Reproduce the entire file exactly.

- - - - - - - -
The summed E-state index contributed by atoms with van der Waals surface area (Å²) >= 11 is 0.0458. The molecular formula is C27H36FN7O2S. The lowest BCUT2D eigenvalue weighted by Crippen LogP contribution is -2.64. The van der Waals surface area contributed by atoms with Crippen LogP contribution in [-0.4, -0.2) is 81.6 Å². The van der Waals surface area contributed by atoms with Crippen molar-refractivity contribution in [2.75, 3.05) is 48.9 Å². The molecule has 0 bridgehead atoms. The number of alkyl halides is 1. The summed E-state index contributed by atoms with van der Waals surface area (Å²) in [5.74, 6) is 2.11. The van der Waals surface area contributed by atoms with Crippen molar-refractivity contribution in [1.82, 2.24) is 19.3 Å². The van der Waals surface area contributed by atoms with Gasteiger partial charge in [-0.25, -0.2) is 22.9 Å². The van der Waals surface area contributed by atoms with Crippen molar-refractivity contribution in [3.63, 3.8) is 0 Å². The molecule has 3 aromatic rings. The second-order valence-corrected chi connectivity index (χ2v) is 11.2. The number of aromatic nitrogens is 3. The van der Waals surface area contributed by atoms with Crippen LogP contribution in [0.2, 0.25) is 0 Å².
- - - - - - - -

The summed E-state index contributed by atoms with van der Waals surface area (Å²) >= 11 is 0.0458. The molecular formula is C27H36FN7O2S. The lowest BCUT2D eigenvalue weighted by Crippen LogP contribution is -2.64. The van der Waals surface area contributed by atoms with Crippen LogP contribution in [-0.4, -0.2) is 81.6 Å². The van der Waals surface area contributed by atoms with Crippen molar-refractivity contribution in [2.75, 3.05) is 48.9 Å². The molecule has 0 bridgehead atoms. The number of alkyl halides is 1. The summed E-state index contributed by atoms with van der Waals surface area (Å²) in [5.74, 6) is 2.11. The van der Waals surface area contributed by atoms with Crippen molar-refractivity contribution in [1.82, 2.24) is 19.3 Å². The van der Waals surface area contributed by atoms with Gasteiger partial charge in [-0.25, -0.2) is 22.9 Å². The van der Waals surface area contributed by atoms with Crippen molar-refractivity contribution in [3.63, 3.8) is 0 Å². The molecule has 3 aromatic rings. The second-order valence-corrected chi connectivity index (χ2v) is 11.2. The number of aromatic nitrogens is 3. The van der Waals surface area contributed by atoms with Crippen LogP contribution in [0.2, 0.25) is 0 Å².